Grimsel Valley, Switzerland – Climbing Siebenschläfer might make Crest Jewel feel like a jug haul. Climbers around the world flock to the Alps, but most leave Grimsel a well known secret kept by Europeans. After spending a weekend testing out my recovered ankle in Frankenjura, my climbing partner and I decided that all systems were a [...]
Grimsel Valley, Switzerland – Climbing Siebenschläfer might make Crest Jewel feel like a jug haul.
Climbers around the world flock to the Alps, but most leave Grimsel a well known secret kept by Europeans. After spending a weekend testing out my recovered ankle in Frankenjura, my climbing partner and I decided that all systems were a go to test it out on some multipitch goodies. He recommended Grimsel Valley to me, to which I replied “Sure” and then secretly conducted a thorough internet investigation.
My research complete, I had a slightly better grasp of what I was getting myself into. Grimsel is synonymous with long granite slab climbing paradise, so we picked an area classic Siebenschläfer (5.11a, 15 pitches) to get a feel for the rock in the area. I assumed, very wrongly, that this climb would be similar to Crest Jewel in Yosemite, a famous 10 pitch 5.10a slab that Eric and I climbed last summer. Woo wee, now let’s cut to the “very wrongly” – this slab climb makes the micro ledges of Crest Jewel look like a jug haul.
An interesting Wikipedia inspired side note –
Siebenschläfer is a rodent bearing no markings on its face and has footpads that are always damp. The Siebenschläfer has a prolonged hibernation period exceeding 7 months.
Now back to our aptly named climb, most pitches were face climbs void of significant features and there were lots of moist, if not wet, sections that ultimately did not interfere with its climbability. It had poured cats and dogs the night before and the sky bore a looming threat when Eric and I topped out. We snapped a few photos and then rapped the route before hunger turned petty arguments into a full fledged war.
Engelieweg into Siebenschläfer (5.11a, 15 pitches)
All pitches are securely bolted. Bring two 50m ropes (we brought two 60s) and 12 quickdraws. P1-P5 may be climbed as a standalone route, Engelieweg. The climb goes a little something like this:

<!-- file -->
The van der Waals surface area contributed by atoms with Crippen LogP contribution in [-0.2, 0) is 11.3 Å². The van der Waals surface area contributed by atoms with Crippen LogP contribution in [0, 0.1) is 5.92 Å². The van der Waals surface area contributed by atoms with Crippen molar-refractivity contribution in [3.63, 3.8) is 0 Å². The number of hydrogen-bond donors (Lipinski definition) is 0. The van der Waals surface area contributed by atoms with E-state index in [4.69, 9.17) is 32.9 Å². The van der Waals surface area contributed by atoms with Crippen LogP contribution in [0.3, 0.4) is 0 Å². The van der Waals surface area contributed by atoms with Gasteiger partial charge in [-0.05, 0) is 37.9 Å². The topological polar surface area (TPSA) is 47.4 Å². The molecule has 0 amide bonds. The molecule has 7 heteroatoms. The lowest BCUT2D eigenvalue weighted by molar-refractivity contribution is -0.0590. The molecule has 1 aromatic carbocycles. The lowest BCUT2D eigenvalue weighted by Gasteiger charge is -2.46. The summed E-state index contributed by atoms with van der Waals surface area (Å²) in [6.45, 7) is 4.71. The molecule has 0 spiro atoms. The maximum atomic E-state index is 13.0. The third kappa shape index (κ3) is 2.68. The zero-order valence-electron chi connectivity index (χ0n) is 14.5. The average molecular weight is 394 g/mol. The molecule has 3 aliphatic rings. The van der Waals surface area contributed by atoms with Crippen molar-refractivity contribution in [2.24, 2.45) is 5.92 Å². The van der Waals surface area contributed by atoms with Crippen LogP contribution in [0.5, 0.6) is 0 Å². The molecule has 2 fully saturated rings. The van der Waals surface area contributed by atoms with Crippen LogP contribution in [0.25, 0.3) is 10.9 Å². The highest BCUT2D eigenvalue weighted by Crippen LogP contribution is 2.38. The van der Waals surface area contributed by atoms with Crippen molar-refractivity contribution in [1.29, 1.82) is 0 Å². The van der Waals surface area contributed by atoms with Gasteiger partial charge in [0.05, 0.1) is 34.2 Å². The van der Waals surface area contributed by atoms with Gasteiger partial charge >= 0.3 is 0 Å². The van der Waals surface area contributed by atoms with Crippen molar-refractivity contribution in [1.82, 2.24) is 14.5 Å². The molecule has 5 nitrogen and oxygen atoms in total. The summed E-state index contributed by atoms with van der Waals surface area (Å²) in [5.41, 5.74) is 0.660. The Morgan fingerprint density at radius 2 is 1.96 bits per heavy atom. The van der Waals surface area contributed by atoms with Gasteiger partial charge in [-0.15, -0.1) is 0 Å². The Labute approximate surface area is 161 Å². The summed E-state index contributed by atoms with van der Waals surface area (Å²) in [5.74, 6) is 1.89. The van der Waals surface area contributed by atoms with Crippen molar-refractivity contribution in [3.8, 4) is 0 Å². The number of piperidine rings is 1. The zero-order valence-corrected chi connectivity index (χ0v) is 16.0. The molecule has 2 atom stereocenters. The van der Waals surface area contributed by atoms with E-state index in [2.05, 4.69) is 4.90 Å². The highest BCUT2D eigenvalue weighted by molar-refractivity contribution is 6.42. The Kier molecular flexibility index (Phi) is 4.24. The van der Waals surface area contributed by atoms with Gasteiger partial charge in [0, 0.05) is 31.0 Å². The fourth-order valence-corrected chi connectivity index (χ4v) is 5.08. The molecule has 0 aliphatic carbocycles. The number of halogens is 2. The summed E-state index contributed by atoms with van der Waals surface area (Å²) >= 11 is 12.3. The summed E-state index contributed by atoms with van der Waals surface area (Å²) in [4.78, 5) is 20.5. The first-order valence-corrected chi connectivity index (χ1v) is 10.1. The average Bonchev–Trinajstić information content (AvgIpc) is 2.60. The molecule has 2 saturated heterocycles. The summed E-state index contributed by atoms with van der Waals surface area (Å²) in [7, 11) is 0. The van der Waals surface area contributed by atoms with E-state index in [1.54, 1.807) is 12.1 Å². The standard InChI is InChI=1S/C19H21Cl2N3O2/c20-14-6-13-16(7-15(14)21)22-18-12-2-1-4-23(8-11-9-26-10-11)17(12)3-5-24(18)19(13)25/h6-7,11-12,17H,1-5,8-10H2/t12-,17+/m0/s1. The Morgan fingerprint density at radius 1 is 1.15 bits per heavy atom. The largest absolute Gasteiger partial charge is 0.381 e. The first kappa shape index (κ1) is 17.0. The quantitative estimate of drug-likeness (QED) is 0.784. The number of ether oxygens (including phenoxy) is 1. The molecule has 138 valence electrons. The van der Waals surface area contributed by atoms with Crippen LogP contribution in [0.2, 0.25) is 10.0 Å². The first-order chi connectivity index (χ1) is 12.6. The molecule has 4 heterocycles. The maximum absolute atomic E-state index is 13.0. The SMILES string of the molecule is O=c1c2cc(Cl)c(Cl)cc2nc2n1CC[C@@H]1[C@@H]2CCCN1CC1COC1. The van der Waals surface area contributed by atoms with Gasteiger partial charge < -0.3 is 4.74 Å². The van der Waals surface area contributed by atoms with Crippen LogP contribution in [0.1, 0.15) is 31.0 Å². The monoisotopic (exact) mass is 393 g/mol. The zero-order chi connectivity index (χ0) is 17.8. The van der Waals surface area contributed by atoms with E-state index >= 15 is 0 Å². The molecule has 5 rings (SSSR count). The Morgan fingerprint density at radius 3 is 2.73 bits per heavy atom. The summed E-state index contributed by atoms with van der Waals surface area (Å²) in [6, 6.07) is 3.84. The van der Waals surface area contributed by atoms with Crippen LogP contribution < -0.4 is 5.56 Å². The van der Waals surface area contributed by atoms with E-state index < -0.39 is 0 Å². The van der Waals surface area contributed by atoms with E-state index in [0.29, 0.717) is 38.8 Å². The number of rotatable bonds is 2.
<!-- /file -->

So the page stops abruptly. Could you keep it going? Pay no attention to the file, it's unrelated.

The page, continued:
- P1, P2 (5.8) – easy going slab climbing
- P3 (5.6) – brief crack then slab
- P4, P5 (5.8) – fun slab
- P6 (5.10d) – Hopefully the first five pitches got you warmed up enough. Up left on delicate and thin slab climbing requiring a great trust of your sticky rubber. I’m pretty sure I chalked my shoes more than my hands!
- P7 (5.10b) – Keep dancing left to a human sized overlap demanding a mantle for passage.
- P8 (5.11a) – Are you warmed up yet? Straight up the bizarre crack system on slightly overhanging, thought provoking moves. Far more reminiscent of typical Yosemite then the rest of the climb. Enjoy the handholds while you have them. Awesome pitch!
- P9 (5.10b) – Traverse right to a comfortable stance then make upward movement through 10 feet with one hold on the very defined crux.
- P10 (5.11a) – Features? What features? Friction your way up and giggle a little as you work through the crux, its an interesting one. Slab dynos?
- P11, P12 ( 5.10a) – Work past the calf cramps. Only slab from here on out.
- P13 (5.10d) – Awesome slab climbing following a seam with occasional finger tip sized pods. One of my favorite pitches.
- P14 (5.10b) – Fun slab.
- P15 (5.10a) – Smile when you reach the pink dot and stretch out those calves.
Approach Information – Access to the approach trail is directly behind and to climber’s left of the power plant (GPS coordinates: 46.616511, 8.30485). The trail is slightly obscured by a lot of construction at the moment. For a detailed photo of the approach trail to the Oelberg Slab, the area where Engeliweg, Siebenschläfer and others are located, click here.
Quick Reference Guide
Location: Grimsel Valley, Switzerland
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Best Time to Climb: The climbing in Grimsel Valley lies at a slightly higher elevation and thus is subject to the extreme weather conditions of the Swiss Alps. Its climbability depends on the snow fall and subsequent snow melt for that given year, so you can expect the climbing season to begin around June and end around October.
Guidebook: Rock Climbing Europe, by Stewart M. Green – covers the favorites of this area.